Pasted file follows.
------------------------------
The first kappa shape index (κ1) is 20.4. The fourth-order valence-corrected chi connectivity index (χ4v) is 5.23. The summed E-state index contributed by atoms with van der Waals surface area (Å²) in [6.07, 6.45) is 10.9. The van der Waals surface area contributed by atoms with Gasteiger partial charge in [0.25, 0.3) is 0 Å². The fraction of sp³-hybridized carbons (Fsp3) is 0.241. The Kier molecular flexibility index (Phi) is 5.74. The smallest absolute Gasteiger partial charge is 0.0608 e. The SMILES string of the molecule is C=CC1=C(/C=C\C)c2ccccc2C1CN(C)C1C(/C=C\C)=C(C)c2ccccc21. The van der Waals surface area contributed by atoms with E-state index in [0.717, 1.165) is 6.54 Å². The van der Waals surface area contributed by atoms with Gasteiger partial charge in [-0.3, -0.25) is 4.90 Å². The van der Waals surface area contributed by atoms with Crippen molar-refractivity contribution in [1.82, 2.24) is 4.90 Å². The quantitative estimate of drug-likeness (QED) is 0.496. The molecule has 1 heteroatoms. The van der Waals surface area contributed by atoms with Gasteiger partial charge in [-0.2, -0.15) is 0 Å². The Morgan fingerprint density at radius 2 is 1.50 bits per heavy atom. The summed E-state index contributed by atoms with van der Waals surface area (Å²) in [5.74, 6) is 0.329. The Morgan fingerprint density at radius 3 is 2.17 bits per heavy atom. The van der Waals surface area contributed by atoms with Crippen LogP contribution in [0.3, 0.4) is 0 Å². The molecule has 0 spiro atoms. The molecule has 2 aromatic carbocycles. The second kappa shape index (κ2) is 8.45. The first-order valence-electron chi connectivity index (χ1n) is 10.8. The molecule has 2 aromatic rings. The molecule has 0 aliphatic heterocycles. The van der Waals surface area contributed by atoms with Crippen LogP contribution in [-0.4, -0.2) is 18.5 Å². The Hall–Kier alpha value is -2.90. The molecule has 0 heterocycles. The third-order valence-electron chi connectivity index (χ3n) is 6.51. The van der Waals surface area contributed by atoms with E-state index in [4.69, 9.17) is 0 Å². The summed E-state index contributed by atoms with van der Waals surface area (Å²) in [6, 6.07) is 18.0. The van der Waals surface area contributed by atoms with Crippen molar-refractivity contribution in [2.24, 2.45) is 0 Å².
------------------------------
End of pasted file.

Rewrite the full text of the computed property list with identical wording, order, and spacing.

The first kappa shape index (κ1) is 20.4. The fourth-order valence-corrected chi connectivity index (χ4v) is 5.23. The summed E-state index contributed by atoms with van der Waals surface area (Å²) in [6.07, 6.45) is 10.9. The van der Waals surface area contributed by atoms with Gasteiger partial charge in [0.25, 0.3) is 0 Å². The fraction of sp³-hybridized carbons (Fsp3) is 0.241. The Kier molecular flexibility index (Phi) is 5.74. The smallest absolute Gasteiger partial charge is 0.0608 e. The SMILES string of the molecule is C=CC1=C(/C=C\C)c2ccccc2C1CN(C)C1C(/C=C\C)=C(C)c2ccccc21. The van der Waals surface area contributed by atoms with E-state index in [0.717, 1.165) is 6.54 Å². The van der Waals surface area contributed by atoms with Gasteiger partial charge in [-0.3, -0.25) is 4.90 Å². The van der Waals surface area contributed by atoms with Crippen molar-refractivity contribution in [1.82, 2.24) is 4.90 Å². The quantitative estimate of drug-likeness (QED) is 0.496. The molecule has 1 heteroatoms. The van der Waals surface area contributed by atoms with Gasteiger partial charge in [-0.2, -0.15) is 0 Å². The Morgan fingerprint density at radius 2 is 1.50 bits per heavy atom. The summed E-state index contributed by atoms with van der Waals surface area (Å²) in [5.74, 6) is 0.329. The Morgan fingerprint density at radius 3 is 2.17 bits per heavy atom. The van der Waals surface area contributed by atoms with Crippen LogP contribution in [0.3, 0.4) is 0 Å². The molecule has 0 spiro atoms. The molecule has 2 aromatic carbocycles. The second kappa shape index (κ2) is 8.45. The first-order valence-electron chi connectivity index (χ1n) is 10.8. The molecule has 2 aromatic rings. The molecule has 0 aliphatic heterocycles. The van der Waals surface area contributed by atoms with Crippen LogP contribution in [-0.4, -0.2) is 18.5 Å². The Hall–Kier alpha value is -2.90. The molecule has 0 heterocycles. The third-order valence-electron chi connectivity index (χ3n) is 6.51. The van der Waals surface area contributed by atoms with E-state index in [4.69, 9.17) is 0 Å². The summed E-state index contributed by atoms with van der Waals surface area (Å²) in [6, 6.07) is 18.0. The van der Waals surface area contributed by atoms with Crippen molar-refractivity contribution in [2.24, 2.45) is 0 Å².